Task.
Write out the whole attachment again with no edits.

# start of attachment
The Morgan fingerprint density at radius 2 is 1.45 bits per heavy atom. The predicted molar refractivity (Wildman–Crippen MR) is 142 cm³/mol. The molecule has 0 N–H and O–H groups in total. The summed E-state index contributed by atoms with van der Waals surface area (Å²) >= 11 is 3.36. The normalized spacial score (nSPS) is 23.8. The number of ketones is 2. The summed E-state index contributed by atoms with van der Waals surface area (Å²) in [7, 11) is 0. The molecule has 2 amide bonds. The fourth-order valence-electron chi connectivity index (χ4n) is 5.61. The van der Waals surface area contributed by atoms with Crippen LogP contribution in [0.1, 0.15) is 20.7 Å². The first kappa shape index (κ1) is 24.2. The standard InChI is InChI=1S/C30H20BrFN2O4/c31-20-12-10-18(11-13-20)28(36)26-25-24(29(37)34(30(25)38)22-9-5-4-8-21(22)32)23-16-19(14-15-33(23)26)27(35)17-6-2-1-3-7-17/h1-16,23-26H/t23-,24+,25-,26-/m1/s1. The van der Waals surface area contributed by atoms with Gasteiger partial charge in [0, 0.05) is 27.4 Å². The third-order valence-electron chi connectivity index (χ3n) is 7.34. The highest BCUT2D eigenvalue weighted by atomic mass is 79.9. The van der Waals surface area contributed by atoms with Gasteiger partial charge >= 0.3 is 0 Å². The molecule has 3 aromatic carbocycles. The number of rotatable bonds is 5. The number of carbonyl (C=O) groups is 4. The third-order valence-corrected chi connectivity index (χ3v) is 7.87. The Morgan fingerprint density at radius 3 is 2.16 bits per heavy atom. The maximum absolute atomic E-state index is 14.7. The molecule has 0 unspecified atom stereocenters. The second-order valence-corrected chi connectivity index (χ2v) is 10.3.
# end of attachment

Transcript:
The Morgan fingerprint density at radius 2 is 1.45 bits per heavy atom. The predicted molar refractivity (Wildman–Crippen MR) is 142 cm³/mol. The molecule has 0 N–H and O–H groups in total. The summed E-state index contributed by atoms with van der Waals surface area (Å²) >= 11 is 3.36. The normalized spacial score (nSPS) is 23.8. The number of ketones is 2. The summed E-state index contributed by atoms with van der Waals surface area (Å²) in [7, 11) is 0. The molecule has 2 amide bonds. The fourth-order valence-electron chi connectivity index (χ4n) is 5.61. The van der Waals surface area contributed by atoms with Crippen LogP contribution in [0.1, 0.15) is 20.7 Å². The first kappa shape index (κ1) is 24.2. The standard InChI is InChI=1S/C30H20BrFN2O4/c31-20-12-10-18(11-13-20)28(36)26-25-24(29(37)34(30(25)38)22-9-5-4-8-21(22)32)23-16-19(14-15-33(23)26)27(35)17-6-2-1-3-7-17/h1-16,23-26H/t23-,24+,25-,26-/m1/s1. The van der Waals surface area contributed by atoms with Gasteiger partial charge in [0, 0.05) is 27.4 Å². The third-order valence-electron chi connectivity index (χ3n) is 7.34. The highest BCUT2D eigenvalue weighted by atomic mass is 79.9. The van der Waals surface area contributed by atoms with Gasteiger partial charge >= 0.3 is 0 Å². The molecule has 3 aromatic carbocycles. The number of rotatable bonds is 5. The number of carbonyl (C=O) groups is 4. The third-order valence-corrected chi connectivity index (χ3v) is 7.87. The Morgan fingerprint density at radius 3 is 2.16 bits per heavy atom. The maximum absolute atomic E-state index is 14.7. The molecule has 0 unspecified atom stereocenters. The second-order valence-corrected chi connectivity index (χ2v) is 10.3.